Friday, 31 October 2008

Song for Samhain

Remembering the dead

“They will always be there, it is our sight that grows weaker”

Drummer beat the measure slow
Soft the pipes let horns sound low
Then rise to greet all those who come
Drawn now towards us by the drum.

All around they wait for those
Whose sight has faded with their woe
Who cannot hear the loved one’s call
Who weep for those who went before

We bear their love, their pride, their joy
Upon ourselves until that day
When, as the sparks, we too will rise
To join our loved ones in the skies

Then beat the drum and blow the horn
Remember we are always one
With those before and those to come
A universe of light and love.

SJH 1995

At this time of year, when the earth is preparing for the long sleep of winter, I find it helpful to spend time thinking of endings and beginnings. All change is scary, but it is the one constant factor of our lives. Nothing stays the same, no matter how much we wish it to do so.

So many times I find myself paralyzed considering what may happen or what needs to be done, only bringing myself back to normality by realising I don’t have to worry about that particular event or issue at this moment in time. What is important now is what is happening now or what needs to happen to enable me to do the next small thing which has to be completed in the immediate future.

Herbs are great allies in helping me focus. Not just medicinally when I’m feeling emotionally fragile or stressed, but reading or thinking about them helps to calm me down after dealing with a difficult situation.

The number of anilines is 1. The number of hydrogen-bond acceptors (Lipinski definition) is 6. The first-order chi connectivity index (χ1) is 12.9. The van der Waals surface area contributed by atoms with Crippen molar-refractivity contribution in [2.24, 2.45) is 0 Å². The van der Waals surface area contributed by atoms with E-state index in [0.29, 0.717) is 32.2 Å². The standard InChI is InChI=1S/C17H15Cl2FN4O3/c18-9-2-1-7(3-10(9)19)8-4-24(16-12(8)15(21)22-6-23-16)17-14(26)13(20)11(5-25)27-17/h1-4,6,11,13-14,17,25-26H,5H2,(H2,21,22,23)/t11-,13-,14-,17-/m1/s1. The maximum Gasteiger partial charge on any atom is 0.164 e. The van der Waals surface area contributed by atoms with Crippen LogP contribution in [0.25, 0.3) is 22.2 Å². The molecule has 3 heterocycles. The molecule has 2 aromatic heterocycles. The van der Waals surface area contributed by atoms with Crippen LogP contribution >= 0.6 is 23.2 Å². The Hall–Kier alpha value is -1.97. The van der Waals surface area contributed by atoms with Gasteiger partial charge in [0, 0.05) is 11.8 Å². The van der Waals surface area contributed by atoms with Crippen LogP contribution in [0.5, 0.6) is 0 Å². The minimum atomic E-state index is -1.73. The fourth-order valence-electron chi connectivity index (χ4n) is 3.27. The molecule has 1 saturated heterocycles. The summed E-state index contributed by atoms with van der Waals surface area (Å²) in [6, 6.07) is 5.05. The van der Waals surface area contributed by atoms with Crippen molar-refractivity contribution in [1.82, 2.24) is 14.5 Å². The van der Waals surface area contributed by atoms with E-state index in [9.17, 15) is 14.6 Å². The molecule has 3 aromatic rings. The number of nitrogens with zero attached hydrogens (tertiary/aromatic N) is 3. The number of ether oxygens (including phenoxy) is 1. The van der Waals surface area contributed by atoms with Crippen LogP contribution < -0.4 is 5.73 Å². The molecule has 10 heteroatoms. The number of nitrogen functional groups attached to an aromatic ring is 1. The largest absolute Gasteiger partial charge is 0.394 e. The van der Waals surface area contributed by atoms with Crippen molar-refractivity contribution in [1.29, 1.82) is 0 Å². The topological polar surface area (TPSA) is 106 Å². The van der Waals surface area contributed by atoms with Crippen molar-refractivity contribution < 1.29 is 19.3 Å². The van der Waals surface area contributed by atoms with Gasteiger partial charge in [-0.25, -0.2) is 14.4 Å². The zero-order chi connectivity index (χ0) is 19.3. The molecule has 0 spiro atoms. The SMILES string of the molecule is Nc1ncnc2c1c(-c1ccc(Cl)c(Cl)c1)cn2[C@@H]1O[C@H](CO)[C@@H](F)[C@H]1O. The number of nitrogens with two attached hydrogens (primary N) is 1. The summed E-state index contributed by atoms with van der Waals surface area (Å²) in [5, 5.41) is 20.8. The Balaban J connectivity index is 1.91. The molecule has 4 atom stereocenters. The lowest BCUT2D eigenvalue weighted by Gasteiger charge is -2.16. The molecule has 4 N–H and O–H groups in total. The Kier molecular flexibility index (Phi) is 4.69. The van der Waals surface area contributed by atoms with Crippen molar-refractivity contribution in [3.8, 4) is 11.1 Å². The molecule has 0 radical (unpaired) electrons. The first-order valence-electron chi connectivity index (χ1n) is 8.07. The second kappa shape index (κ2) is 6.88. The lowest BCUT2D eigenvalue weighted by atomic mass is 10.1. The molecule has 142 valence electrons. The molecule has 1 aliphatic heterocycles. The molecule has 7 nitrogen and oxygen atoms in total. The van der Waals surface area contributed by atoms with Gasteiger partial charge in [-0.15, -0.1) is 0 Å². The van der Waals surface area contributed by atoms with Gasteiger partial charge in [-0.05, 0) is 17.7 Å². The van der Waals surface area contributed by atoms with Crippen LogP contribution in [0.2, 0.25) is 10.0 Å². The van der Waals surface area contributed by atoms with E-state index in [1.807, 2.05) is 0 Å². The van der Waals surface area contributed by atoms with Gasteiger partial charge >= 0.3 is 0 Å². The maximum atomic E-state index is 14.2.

Last Tuesday night I decided to pamper myself with a long, hot bath after a draining four hour car journey following a workshop where I’d been on my feet for most of the day. My brain decided to target a particularly frustrating argument I wouldn’t be able to engage in and I found myself becoming increasingly agitated rather than relaxed!

Then, out of the blue, I suddenly realised I did have the ingredients to make a nettle and rose petal cordial I’ve been wanting to try for two years. I was so happy, all the negative emotions completely disappeared and I felt sufficiently content and relaxed to fall asleep once I got into bed.

For the second year running, I have no special celebrations to attend this weekend, but I know many family members will be dropping by. There are two large bags of nettle and horseradish roots waiting to be scrubbed clean and processed along with five huge, yellow quinces – the first harvest from my quince tree.

I wish you all a peaceful and contemplative Celtic New Year as we travel together into another new season.

Wednesday, 8 October 2008

Blackberry cordial

Debs asked for a blackberry cordial recipe. Here's what I've come up with.

I’ve been looking at Kings Dispensary on Henriette’s site and come up with this recipe as something fairly easy to make as a blackberry cordial.

1lb blackberries
1oz cinnamon (in sticks or powdered)
1oz cloves (whole or powdered)
1 inch root ginger (grated)
1lb honey/sugar
¼ pt alcohol

Cover blackberries with smallest amount of water. Add prepared spices and simmer for 20 minutes. Mash blackberries, strain and measure liquid (should be around 1pint). Clean saucepan, pour liquid back into saucepan together with 1lb honey or sugar per pint of liquid. Heat gently, stirring until honey is dissolved. Add 1/4pint of alcohol of choice. Pour into hot, sterile bottles, seal. Label and date.

Alternative method
The original King’s recipe called for the spices to be percolated in alcohol separately and blackberry juice to be added to syrup together with purified talcum! It might be fun to try making the syrup a different way.